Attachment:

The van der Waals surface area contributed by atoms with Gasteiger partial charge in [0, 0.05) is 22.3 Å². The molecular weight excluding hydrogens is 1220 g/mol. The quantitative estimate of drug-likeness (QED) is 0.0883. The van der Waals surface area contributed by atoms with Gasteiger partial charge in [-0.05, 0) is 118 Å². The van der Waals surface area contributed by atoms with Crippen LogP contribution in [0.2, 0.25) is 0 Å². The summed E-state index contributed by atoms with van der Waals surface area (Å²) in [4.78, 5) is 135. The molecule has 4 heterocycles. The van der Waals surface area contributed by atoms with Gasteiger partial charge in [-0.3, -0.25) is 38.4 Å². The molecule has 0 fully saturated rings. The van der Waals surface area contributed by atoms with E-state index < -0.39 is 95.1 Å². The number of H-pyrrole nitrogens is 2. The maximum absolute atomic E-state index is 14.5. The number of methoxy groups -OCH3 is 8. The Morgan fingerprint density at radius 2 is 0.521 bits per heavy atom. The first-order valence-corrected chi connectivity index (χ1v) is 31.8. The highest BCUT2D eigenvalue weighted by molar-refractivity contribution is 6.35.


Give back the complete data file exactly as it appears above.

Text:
The van der Waals surface area contributed by atoms with Gasteiger partial charge in [0, 0.05) is 22.3 Å². The molecular weight excluding hydrogens is 1220 g/mol. The quantitative estimate of drug-likeness (QED) is 0.0883. The van der Waals surface area contributed by atoms with Gasteiger partial charge in [-0.05, 0) is 118 Å². The van der Waals surface area contributed by atoms with Crippen LogP contribution in [0.2, 0.25) is 0 Å². The summed E-state index contributed by atoms with van der Waals surface area (Å²) in [4.78, 5) is 135. The molecule has 4 heterocycles. The van der Waals surface area contributed by atoms with Gasteiger partial charge in [-0.3, -0.25) is 38.4 Å². The molecule has 0 fully saturated rings. The van der Waals surface area contributed by atoms with E-state index < -0.39 is 95.1 Å². The number of H-pyrrole nitrogens is 2. The maximum absolute atomic E-state index is 14.5. The number of methoxy groups -OCH3 is 8. The Morgan fingerprint density at radius 2 is 0.521 bits per heavy atom. The first-order valence-corrected chi connectivity index (χ1v) is 31.8. The highest BCUT2D eigenvalue weighted by molar-refractivity contribution is 6.35.